It has come to my attention that I’ll be turning 29 this year. This won’t happen until late-August, but I’m still left wondering where the heck it came from. I think it’s the new year, a natural time for reflection, that’s made me recall the last decade, namely, schools, boyfriends, travels, cities, towns, jobs, houses, books, friends, family, dogs, and clothes, all of which (and whom) are anchored by food memories. I remember the hummus wraps I devoured nearly every day at university; that really amazing meal on a really weird first date (there’s more where that came from); the most exquisite melon on earth, enjoyed on my 20th birthday in Paris with my dad, brother, and sister; my first “city meal” in a big city (it was a raw food vegan restaurant and we did not have those where I come from); the pounds of local blueberries I gorged on back home in the country; the refrigerator at my old workplace filled with expired condiments; the carrot curry soup that exploded out of my blender, covering my white kitchen the first week I lived in my current house; the first meal I made from a cookbook I picked up on a whim (rogan josh from this cookbook); coffee dates with brand new girlfriends, now old pals; a few too many servings of the ultimate pasta puttanesca with walnuts and extra capers made by my dad; the dozens of banana slices I fed my dog off the table; and the unfortunate pizza sauce stains on my white t-shirts.
Food memories continue to inform my present day cooking and relationships. The food I make at home for everyday pleasure and for work–though the twain often meet–is influenced by cherrypicking the good bits out of my past, cafeteria-style. My food memories are isolated moments, and, like people, can take a few tries to acclimate to. I’m big on second chances (within reason), as I need to pull that card myself every so often, too. And there are plenty of times when my initial introduction to a new food needed another go as well, most notably, avocados.
As I’ve likely mentioned before, I’d never eaten avocado in any application until I was in my very late teens. While dining out, I had ordered a salad which came with a fan of the fruit, terribly underripe, complete with its alligator skin intact. At first bite, I didn’t know how anyone in their right mind could enjoy this. And then I discovered sushi and my life was all avocados, all the time.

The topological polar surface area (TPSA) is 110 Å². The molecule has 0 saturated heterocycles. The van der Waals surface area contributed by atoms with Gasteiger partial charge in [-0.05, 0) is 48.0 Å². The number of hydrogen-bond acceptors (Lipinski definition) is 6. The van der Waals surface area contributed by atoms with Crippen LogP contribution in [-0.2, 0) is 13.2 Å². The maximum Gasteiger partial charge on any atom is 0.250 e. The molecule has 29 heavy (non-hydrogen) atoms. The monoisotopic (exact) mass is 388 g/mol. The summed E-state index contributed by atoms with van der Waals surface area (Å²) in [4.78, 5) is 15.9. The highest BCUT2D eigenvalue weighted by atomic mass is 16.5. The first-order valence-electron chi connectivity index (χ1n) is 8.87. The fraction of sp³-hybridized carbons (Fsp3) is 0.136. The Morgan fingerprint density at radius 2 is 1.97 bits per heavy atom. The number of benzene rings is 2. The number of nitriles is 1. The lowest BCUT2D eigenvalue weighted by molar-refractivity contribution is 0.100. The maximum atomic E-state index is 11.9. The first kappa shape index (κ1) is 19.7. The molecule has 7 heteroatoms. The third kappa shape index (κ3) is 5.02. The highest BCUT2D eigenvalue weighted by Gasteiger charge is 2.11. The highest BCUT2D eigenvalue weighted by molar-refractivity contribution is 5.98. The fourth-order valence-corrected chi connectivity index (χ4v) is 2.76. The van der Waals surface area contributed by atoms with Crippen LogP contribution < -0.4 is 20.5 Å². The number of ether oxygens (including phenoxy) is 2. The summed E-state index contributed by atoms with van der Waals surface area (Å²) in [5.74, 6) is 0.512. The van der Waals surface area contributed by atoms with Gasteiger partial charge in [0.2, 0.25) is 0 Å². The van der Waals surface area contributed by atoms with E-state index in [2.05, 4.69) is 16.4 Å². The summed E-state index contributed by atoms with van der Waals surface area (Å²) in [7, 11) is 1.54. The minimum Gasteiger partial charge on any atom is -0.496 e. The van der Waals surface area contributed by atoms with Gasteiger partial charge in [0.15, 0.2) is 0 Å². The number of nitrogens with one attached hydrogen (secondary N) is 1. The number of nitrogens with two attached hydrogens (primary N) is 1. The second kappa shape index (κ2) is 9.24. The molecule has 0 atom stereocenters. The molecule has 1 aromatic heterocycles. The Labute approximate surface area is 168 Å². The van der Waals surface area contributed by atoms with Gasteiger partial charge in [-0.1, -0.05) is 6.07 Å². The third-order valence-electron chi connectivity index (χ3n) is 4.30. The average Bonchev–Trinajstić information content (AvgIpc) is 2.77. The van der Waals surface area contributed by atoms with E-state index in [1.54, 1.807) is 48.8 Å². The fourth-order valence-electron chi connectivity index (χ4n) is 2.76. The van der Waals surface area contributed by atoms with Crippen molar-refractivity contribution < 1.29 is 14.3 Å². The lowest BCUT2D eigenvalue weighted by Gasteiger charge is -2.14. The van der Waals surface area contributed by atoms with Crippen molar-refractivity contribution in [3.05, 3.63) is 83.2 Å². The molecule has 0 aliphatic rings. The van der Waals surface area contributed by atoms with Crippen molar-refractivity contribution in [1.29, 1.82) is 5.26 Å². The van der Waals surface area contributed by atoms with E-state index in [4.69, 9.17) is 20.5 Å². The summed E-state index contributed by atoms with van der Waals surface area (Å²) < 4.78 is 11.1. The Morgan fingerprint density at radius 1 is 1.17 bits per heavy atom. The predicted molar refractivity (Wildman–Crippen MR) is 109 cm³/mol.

With produce (and maybe with life) a bit of time, patience, maturity, and new presentation is all it takes.
I had another food-first recently with macadamia nut milk. I’ve been a lover of non-dairy milks for a few years now, and have found some more palatable than others. I don’t drink nut milks or “normal” milk straight-up, preferring to add them to my smoothies, baked goods, grains, sauces, and puddings. I find all nut milks, especially macadamia milk, naturally sweet, allowing them to shine in all of their silky, creamy glory in a lower-sugar dessert.
I’m almost wanting to call this dessert “healthy” but have a hard time saying that–even though it is–as it undersells the incredible texture and taste. Macadamia milk adds B complex vitamins, monounsaturated fats (ditto the same good fats in avocado), fibre (again, ditto avocado), calcium, magnesium, and copper. The milk’s taste is subtly vanilla ice cream and its viscosity is heavy cream-esque. (If you’re wondering where to pick it up, you can find macadamia milk in the natural food section of most regular stores with the other shelf-stable non-dairy milks.)
Just as you may be new to macadamia milk, you may also be new to chocolate avocado pudding. To the skeptics: there’s no vegetal, avocado taste present which, I admit, would be gross–this trendy green orb simply acts as a neutral base, ready to take on whatever you throw at it. If you’ve ever tried a chocolate orange, this pudding tastes like one of those–it’s bliss. The next food holiday, Valentine’s Day, obviously requires chocolate, so bookmark this recipe to share with a loved one. Showing someone you truly, madly, deeply care for them with ingredients that coincidentally promote heart health (avocado, cocoa, and macadamia milk) is pretty adorable. I’m on a mission to bring back romance, one healthy food choice at a time (definitely showing my age now).
Here’s to fresh memories in 2016, both in and out of the kitchen.
- 1 cup plus 2 tablespoons mashed avocado (from 1½ large or 2 regular avocados)
- ⅓ cup unsweetened, plain macadamia milk
- ¼ cup maple syrup
- 1 teaspoon orange flower water (orange blossom water) or 1 teaspoon orange zest
- 1 teaspoon vanilla extract
- ⅛ teaspoon salt
- 3 tablespoons cocoa powder
- 1 navel orange or 2 clementines, zested, peeled and segmented, to serve
- Add mashed avocado to a food processor; blend until smooth and free of lumps. Add milk, maple syrup, orange flower water or orange zest, vanilla, and salt; blend again until combined. Add cocoa powder and blend until uniformly chocolate brown; scrape down sides and blend again. Spoon pudding into serving cups or ramekins, cover, and chill until cold (about 2–3 hours). Garnish with orange zest and orange segments.
Disclaimer: This post is sponsored by Suncoast Gold; I was compensated monetarily. Recipe, photographs, and opinion are my own.